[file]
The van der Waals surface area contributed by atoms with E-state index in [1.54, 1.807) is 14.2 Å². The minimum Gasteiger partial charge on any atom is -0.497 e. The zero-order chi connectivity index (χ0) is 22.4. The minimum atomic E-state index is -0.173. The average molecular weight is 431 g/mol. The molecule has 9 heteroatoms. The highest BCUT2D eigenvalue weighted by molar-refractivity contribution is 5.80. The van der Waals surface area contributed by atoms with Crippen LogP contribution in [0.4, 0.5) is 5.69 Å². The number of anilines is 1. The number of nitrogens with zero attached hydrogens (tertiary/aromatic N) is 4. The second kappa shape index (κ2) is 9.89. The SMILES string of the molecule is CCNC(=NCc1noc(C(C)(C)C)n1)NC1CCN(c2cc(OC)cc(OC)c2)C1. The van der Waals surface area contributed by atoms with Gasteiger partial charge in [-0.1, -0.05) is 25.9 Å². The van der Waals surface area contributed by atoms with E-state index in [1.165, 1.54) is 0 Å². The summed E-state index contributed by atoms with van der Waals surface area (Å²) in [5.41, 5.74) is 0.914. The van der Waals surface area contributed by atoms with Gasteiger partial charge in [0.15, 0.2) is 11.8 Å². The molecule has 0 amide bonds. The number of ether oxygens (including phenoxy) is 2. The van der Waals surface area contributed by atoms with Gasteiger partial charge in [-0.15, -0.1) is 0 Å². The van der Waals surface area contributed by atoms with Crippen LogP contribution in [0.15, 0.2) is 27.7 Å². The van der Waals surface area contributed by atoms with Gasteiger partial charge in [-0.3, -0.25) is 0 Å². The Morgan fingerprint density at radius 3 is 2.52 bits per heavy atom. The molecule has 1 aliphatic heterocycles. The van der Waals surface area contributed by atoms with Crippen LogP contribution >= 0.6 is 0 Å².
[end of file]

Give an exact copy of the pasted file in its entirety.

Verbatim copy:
The van der Waals surface area contributed by atoms with E-state index in [1.54, 1.807) is 14.2 Å². The minimum Gasteiger partial charge on any atom is -0.497 e. The zero-order chi connectivity index (χ0) is 22.4. The minimum atomic E-state index is -0.173. The average molecular weight is 431 g/mol. The molecule has 9 heteroatoms. The highest BCUT2D eigenvalue weighted by molar-refractivity contribution is 5.80. The van der Waals surface area contributed by atoms with Crippen LogP contribution in [0.4, 0.5) is 5.69 Å². The number of anilines is 1. The number of nitrogens with zero attached hydrogens (tertiary/aromatic N) is 4. The second kappa shape index (κ2) is 9.89. The SMILES string of the molecule is CCNC(=NCc1noc(C(C)(C)C)n1)NC1CCN(c2cc(OC)cc(OC)c2)C1. The van der Waals surface area contributed by atoms with Gasteiger partial charge in [-0.1, -0.05) is 25.9 Å². The van der Waals surface area contributed by atoms with E-state index in [1.165, 1.54) is 0 Å². The summed E-state index contributed by atoms with van der Waals surface area (Å²) in [5.41, 5.74) is 0.914. The van der Waals surface area contributed by atoms with Gasteiger partial charge in [0.15, 0.2) is 11.8 Å². The molecule has 0 amide bonds. The number of ether oxygens (including phenoxy) is 2. The van der Waals surface area contributed by atoms with Gasteiger partial charge in [-0.15, -0.1) is 0 Å². The van der Waals surface area contributed by atoms with Crippen LogP contribution in [0.15, 0.2) is 27.7 Å². The van der Waals surface area contributed by atoms with Gasteiger partial charge in [-0.3, -0.25) is 0 Å². The Morgan fingerprint density at radius 3 is 2.52 bits per heavy atom. The molecule has 1 aliphatic heterocycles. The van der Waals surface area contributed by atoms with Crippen LogP contribution >= 0.6 is 0 Å².